Date of Award

2017

Document Type

Dissertation

Degree Name

Doctor of Philosophy

School

Seventh-day Adventist Theological Seminary

Program

Religion, Church History PhD

First Advisor

Martin Hanna

Second Advisor

John C. Peckham

Third Advisor

Ranko Stefanovic

Abstract

Topic

The topic of this dissertation is moving toward a model of the ontology of the divine indwelling by the means of a comparative study of John Wesley and John Cobb.

Problem

The purpose of this research is to survey and analyze the writings of Wesley and Cobb, in order to present their models of the ontological nature of the divine-human indwelling. In addition, an effort will be made to evaluate their models, based on their interpretations of Romans 6-8 compared with each other and selected current scholarship.

Sources

Sources used in this research include but are not limited to the written works of both John Wesley and John Cobb, current Wesleyan and Process scholars, scholarship the engages the historical understanding of divine-human indwelling, and current selected exegetical scholars.

Conclusions

John Wesley presents a classically theistic understanding of an ontological union of the Holy Spirit with the soul. John Cobb has constructed an ontologically inclusive, non-substantive, panentheistic model. When compared with selected exegetical scholars concerning the way in which their understanding of divine-human indwelling affects the interpretation of Romans 6-8 there are some significant challenges. This study finds that current selected exegetical scholarship is moving away from an ontological understanding regarding the union of divine-human indwelling. The most probable option for an ontological nature to this process is the potential transformation of the believer who is united with Christ through the interpersonal engagement with the Holy Spirit. Both Wesley and Cobb support a holistic transformation process of the person who follows Christ both in internal motivation and external actions, however, they also teach an ontological union whether with the soul or panentheistically. These conclusions call for further canonical study for the purpose of constructing a more biblical model of divine-human indwelling.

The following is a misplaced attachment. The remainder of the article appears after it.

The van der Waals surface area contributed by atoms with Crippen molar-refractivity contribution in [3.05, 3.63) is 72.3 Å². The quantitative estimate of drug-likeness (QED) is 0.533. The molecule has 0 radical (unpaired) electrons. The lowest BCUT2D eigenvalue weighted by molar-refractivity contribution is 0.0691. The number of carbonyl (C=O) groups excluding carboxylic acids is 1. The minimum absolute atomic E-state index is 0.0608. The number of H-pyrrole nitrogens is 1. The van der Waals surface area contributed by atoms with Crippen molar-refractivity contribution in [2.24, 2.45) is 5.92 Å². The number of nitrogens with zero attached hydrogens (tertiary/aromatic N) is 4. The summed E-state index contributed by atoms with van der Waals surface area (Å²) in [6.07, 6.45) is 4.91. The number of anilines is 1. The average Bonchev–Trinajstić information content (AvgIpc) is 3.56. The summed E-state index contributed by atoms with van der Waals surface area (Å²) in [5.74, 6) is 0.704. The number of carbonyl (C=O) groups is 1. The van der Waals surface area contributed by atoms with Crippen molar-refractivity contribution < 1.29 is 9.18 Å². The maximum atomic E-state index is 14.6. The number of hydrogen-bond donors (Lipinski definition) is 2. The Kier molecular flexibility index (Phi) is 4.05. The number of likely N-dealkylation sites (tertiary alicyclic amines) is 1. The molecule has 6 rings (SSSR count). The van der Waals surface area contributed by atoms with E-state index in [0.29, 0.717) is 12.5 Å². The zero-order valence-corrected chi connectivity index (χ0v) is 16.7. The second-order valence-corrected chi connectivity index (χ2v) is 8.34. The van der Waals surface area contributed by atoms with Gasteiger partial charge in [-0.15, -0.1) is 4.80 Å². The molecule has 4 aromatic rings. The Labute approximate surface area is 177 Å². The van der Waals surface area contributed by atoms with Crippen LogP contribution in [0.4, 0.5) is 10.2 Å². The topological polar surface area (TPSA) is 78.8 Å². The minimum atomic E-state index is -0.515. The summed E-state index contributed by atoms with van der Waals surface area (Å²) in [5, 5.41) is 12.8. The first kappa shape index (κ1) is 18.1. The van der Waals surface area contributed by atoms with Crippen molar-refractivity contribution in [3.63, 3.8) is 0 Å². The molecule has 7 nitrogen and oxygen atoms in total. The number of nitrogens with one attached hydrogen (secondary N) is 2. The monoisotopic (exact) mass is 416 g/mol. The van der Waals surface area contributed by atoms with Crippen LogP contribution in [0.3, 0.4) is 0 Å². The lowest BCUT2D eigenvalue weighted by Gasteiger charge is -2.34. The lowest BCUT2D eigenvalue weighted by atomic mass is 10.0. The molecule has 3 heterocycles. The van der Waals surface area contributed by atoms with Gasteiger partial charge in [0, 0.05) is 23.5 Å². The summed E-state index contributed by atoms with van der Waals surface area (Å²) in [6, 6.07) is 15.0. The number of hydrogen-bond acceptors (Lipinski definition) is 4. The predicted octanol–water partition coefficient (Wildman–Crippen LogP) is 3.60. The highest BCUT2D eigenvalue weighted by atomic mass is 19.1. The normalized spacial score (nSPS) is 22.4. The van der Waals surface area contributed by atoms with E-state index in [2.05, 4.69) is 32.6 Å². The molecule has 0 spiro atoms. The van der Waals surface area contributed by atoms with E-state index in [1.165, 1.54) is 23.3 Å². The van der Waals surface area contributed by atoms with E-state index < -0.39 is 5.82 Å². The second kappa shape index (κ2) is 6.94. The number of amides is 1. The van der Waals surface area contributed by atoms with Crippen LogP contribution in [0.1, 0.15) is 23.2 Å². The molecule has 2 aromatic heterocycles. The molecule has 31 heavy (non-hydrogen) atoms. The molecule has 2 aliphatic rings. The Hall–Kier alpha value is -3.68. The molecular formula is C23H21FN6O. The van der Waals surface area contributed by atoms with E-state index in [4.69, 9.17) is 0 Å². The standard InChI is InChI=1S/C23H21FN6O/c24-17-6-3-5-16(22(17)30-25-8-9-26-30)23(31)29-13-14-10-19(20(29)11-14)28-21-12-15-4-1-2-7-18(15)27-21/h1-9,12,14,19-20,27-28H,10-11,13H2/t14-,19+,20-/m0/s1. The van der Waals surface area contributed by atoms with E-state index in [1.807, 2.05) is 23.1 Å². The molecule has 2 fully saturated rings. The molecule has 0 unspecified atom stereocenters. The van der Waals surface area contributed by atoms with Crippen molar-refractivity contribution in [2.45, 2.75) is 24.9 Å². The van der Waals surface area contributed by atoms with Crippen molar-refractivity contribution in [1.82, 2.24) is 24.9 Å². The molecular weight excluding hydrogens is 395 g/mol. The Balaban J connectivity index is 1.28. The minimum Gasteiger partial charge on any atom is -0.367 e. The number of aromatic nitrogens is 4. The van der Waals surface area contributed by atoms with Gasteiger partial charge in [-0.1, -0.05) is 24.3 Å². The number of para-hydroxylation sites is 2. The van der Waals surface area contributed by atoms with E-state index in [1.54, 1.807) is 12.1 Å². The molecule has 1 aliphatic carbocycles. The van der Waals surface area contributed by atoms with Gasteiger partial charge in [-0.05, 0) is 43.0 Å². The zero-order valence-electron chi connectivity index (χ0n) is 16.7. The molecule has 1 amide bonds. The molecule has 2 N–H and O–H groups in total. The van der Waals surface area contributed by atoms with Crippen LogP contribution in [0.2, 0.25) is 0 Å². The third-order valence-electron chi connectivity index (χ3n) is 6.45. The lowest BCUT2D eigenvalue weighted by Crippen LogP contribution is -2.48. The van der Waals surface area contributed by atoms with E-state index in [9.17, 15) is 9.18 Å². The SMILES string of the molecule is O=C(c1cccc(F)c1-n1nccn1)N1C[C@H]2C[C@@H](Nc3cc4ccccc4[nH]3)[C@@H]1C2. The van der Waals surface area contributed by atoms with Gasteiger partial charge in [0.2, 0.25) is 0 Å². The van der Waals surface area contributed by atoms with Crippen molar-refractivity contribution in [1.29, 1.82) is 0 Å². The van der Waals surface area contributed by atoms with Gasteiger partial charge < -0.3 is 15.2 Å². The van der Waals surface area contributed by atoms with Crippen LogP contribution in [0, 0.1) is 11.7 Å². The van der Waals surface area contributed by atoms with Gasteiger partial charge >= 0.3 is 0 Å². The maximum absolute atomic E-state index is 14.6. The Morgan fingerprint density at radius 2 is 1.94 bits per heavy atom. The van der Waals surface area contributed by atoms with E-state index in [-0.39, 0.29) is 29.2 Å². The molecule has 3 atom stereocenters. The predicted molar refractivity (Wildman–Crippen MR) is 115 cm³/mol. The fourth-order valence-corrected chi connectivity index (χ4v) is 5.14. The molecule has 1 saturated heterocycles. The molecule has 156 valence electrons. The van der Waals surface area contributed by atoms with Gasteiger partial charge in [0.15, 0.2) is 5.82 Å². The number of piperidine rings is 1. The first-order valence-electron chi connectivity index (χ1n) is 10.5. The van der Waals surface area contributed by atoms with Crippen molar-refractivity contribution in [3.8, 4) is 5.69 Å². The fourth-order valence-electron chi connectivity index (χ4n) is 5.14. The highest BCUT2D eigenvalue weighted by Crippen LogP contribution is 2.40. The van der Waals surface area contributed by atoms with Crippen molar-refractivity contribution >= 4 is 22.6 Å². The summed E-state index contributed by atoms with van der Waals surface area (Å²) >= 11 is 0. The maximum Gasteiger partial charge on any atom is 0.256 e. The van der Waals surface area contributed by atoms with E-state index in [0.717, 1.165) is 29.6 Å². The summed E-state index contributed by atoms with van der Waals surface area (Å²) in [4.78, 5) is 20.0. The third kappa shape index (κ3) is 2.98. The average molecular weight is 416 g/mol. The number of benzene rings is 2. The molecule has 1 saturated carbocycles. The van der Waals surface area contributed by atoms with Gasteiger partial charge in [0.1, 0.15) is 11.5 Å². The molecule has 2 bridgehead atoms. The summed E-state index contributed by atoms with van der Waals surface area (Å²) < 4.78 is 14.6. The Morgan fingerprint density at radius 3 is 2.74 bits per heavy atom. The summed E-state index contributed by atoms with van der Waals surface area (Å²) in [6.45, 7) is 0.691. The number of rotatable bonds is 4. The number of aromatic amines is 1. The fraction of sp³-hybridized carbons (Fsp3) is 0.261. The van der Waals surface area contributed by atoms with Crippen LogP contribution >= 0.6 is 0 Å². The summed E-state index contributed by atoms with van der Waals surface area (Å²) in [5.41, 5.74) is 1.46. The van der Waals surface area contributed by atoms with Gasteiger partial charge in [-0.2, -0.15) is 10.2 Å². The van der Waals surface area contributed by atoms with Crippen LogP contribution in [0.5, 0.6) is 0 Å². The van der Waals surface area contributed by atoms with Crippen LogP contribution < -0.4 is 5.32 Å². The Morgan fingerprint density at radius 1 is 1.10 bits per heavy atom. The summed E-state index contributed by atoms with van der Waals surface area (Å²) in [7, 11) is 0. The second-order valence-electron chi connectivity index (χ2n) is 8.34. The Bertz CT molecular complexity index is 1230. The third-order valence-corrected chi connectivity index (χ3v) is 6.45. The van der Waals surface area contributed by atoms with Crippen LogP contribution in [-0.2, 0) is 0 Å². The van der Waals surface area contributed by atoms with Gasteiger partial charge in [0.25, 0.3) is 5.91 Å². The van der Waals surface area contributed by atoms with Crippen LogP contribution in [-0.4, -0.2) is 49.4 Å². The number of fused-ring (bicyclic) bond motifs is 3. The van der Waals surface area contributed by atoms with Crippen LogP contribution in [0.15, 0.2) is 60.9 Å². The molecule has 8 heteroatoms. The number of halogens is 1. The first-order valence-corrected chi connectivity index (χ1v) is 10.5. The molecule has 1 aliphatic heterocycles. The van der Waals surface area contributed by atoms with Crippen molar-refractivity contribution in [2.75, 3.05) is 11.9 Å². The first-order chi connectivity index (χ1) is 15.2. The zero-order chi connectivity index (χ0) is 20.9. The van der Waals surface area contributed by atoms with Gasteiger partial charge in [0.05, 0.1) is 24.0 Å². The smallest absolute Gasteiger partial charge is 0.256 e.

Subject Area

Wesley, John, 1703-1791--Theology; Cobb, John B.--Theology; Bible. Romans 6-8--Criticism, interpretation, etc.; Christian life--Comparative studies

Included in

Religion Commons

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